• ultimately found it unnecessary to decide this point

It will be interesting to see how this issue is addressed when it arises for decision in a future case. Also, if such a subsequent grant is found to be valid in circumstances where the prior grant conferred exclusive licensee status on the initial licensee, it will be interesting to see whether a subsequent valid grant has any detrimental effect on that status.

Key take aways

  • Licensors should ensure they understand the nature of the rights granted under a licence.
  • Licensees should promptly register their licence interest on all relevant registers.
  • Parties should properly consider whether to act on a potential breach of contract at the time, and not assume that certain consequences ensue. A breach of an exclusive licence does not automatically convert the grant to non-exclusive licence, unless the terms provide otherwise. A licensor would only be free to grant a new licence after the earlier exclusive licence has been discharged (eg for repudiation).
  • Contract Managers should inform themselves of the detailed circumstances of any alleged breach and maintain appropriate records.
  • If it’s too good to be true… Licensees should carry out careful due diligence to ensure the rights being granted are free from encumbrances. Such due diligence includes:
  1. requesting evidence supporting any claimed fact, such as emails or notes of discussions passing between the parties, rather than relying on ‘facts’ asserted by others within the business or from third parties (eg an alleged breach of an existing licence agreement);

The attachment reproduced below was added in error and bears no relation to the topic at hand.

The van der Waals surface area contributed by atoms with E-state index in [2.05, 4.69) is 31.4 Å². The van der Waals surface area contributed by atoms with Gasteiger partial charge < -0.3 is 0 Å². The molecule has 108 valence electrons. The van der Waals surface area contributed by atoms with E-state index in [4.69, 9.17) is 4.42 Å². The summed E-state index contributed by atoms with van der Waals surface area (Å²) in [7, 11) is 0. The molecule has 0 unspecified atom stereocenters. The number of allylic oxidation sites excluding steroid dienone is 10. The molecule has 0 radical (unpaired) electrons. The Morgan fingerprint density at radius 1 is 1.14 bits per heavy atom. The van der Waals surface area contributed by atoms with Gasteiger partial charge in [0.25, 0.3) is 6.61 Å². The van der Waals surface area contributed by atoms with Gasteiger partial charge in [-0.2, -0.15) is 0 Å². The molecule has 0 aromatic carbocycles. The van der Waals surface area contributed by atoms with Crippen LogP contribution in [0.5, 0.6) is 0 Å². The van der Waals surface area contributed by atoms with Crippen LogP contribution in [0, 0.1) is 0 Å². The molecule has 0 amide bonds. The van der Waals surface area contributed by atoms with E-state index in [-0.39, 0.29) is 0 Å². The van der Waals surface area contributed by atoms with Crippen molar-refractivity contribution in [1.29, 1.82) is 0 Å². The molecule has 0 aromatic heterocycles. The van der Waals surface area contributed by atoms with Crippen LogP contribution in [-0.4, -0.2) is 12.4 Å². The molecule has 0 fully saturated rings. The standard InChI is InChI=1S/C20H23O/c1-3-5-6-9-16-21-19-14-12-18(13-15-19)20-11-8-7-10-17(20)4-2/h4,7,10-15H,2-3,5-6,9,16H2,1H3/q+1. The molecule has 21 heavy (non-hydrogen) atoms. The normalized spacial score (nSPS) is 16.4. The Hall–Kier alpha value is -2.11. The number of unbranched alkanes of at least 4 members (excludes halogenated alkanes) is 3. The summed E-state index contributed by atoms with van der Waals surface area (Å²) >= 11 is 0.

2. searching relevant registers and reviewing any existing licence agreement; and
  3. being wary of the limited protection afforded by an indemnity – it won’t cover reputational damage and may also, as noted in this instance, not be “worth anything” (especially where provided in an e-mail message and without clearly specifying the indemnifying entity, noting that in this instance Auslid Operations was in liquidation at the time of the proceedings).
  • In-house counsel’s primary duty is to the court. This duty prevails over the commercial interests of the business and requires the incumbent to bring an independent perspective to the situation.
  • In-house counsel should consider the risk/exposure to business and budget when considering briefing out to external advisors. In instances where the risk/exposure to business is high or there is tension between business meeting its contractual obligations and its commercial interests, in-house counsel should seek legal advice independent of the issues that might cloud an in-house lawyer’s judgment.  Also, although the decision does not mention legal professional privilege, a further benefit of seeking independent legal advice from an external adviser, is that such advice would be subject to such privilege.